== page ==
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Chris Motley and his team at Better Weekdays have been getting a lot of buzz lately.
The platform, which Motley has called “eHarmony for jobs, with a special focus on Gen-Y talent,” matches job seekers with employers based on company culture and individual preferences in a workplace. The White House announced this spring it would use the Better Weekdays platform to help job seekers find jobs as part of its new job initiative, TechHire, which aims to empower 20 communities to get into the technology workforce.
The company received an Arch Grant earlier this year after going through Capital Innovators in 2014. As part of the program, the company moved its operations from Chicago to St. Louis, where it offices in Downtown’s T-REX.
We caught up with Chris to chat about his impressions of St. Louis since moving here, how he spends his time out of the office and what Better Weekdays is up to next.
How does Better Weekdays help young jobseekers?
We help them discover the most relevant jobs on their mobile device in a unique, engaging way. This helps university career centers (our clients) provide efficient services to their students and alumni.
The funding Missouri public universities receive is now tied partly to job placement rates. Currently, they don’t have an effective way to capture where alumni work. We provide a private platform for students and alumni to manage their career so that we track their data for universities.
What does success look like?
Career services is a lot like Blockbuster in 2001, and we’re trying to create Netflix. Success for us is collaborating with innovative universities in STL to make meaningful connections between graduates and companies.
What has been the biggest lesson you’ve learned?
This is perhaps the biggest piece of advice I can give: Be very clear to people on how they can help you move your business/initiative forward, then let them self-select in or out. It’s my way of steering clear of folks that don’t have our best interests in mind because we’re always thinking about how we can add value to others. That alignment from the start is key. [Also read Chris’ advice to job seekers.]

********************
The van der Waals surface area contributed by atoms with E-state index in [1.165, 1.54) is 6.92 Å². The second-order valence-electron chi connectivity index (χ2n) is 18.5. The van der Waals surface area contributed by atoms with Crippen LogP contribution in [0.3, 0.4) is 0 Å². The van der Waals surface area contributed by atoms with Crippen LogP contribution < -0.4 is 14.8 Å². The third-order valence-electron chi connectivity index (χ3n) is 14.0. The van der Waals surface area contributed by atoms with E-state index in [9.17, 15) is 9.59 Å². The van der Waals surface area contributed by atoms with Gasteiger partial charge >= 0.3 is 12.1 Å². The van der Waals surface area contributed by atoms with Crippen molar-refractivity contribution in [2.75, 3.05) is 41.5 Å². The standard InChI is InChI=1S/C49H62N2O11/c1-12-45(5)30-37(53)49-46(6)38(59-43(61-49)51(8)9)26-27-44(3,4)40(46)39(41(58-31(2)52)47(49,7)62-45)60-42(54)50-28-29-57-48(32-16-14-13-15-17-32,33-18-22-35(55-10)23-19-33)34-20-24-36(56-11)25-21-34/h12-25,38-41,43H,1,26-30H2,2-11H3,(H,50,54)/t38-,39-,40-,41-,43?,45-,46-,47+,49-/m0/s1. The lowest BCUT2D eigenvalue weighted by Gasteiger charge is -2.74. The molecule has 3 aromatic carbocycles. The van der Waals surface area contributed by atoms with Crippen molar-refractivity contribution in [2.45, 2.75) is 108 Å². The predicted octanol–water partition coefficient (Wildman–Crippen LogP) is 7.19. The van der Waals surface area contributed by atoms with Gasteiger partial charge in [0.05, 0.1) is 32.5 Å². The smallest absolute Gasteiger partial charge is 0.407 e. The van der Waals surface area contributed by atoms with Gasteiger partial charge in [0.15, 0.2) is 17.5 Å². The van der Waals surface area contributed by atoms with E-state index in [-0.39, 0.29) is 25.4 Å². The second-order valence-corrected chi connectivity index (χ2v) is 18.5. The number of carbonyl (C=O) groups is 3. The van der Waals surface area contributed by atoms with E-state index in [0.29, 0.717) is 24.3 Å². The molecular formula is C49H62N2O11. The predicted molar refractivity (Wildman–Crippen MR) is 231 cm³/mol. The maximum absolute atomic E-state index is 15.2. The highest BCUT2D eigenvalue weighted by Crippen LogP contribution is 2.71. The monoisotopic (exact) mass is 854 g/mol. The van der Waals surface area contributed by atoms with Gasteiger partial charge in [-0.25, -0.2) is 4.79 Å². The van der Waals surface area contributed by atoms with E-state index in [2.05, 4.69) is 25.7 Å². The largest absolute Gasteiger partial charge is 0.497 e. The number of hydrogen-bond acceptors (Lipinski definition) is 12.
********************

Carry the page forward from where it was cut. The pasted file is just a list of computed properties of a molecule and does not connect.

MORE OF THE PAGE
You moved your operations from Chicago to St. Louis. How have you liked living here? What’s been your first impression?
It has been fantastic! Although St. Louis is smaller than Chicago and New York (where I’ve spent significant time), it is far easier to navigate. I’d never been to STL before moving here, so it was a pleasant surprise to see how culturally rich it is and experience how easy it is to get involved to make a difference.
Where you live and what are some of your favorite neighborhood spots?
When I first moved here, I lived in South City, right off of Cherokee St. My first meal was at a place call Melt, which has a lot of character and reminds me of eateries in Brooklyn. Now I live downtown where I probably have the world’s shortest commute. I’m a big fan of Rosalita’s, Park Avenue Coffee, Rooster and Robust. My business partner and I have spent a LOT of time at Over/Under as well. We pretty much know everyone there and they know us – which is pretty cool.
How do you spend your time when you’re not at work?
I’m always at work! That said, I do love to play basketball and stay in reasonable shape so I play pickup at 6am with a great group of guys in Clayton or at the YMCA. I’m also a fan of the Fitness Factory. In the evenings, I watch sports.
Any favorite STL restaurants or bars?
I’ve probably spent the most time at Robust or Bridge Tap House. The combination of great wine, space and wifi makes for really good idea generation. Three Sixty at the Ballpark Hilton is AWESOME. However, the downside of living and working so close is that I don’t venture out of Downtown much. My friends here are changing that!
Anything you wish STL had more of, from a cultural or lifestyle perspective?
I’m not qualified to answer this question because I’m still exploring and discovering things I didn’t know existed. Apparently, I have a lot of ground to cover.
What’s one thing people would be surprised to find out about you?
That my mom was 13 years old when she had me, raised me as a single mother and is the source of my inspiration and drive. She just spent her first weekend in St. Louis, and will be moving here within a couple of years!
A portion of the Q/A for this story appeared in the October 2015 issue of ALIVE Magazine.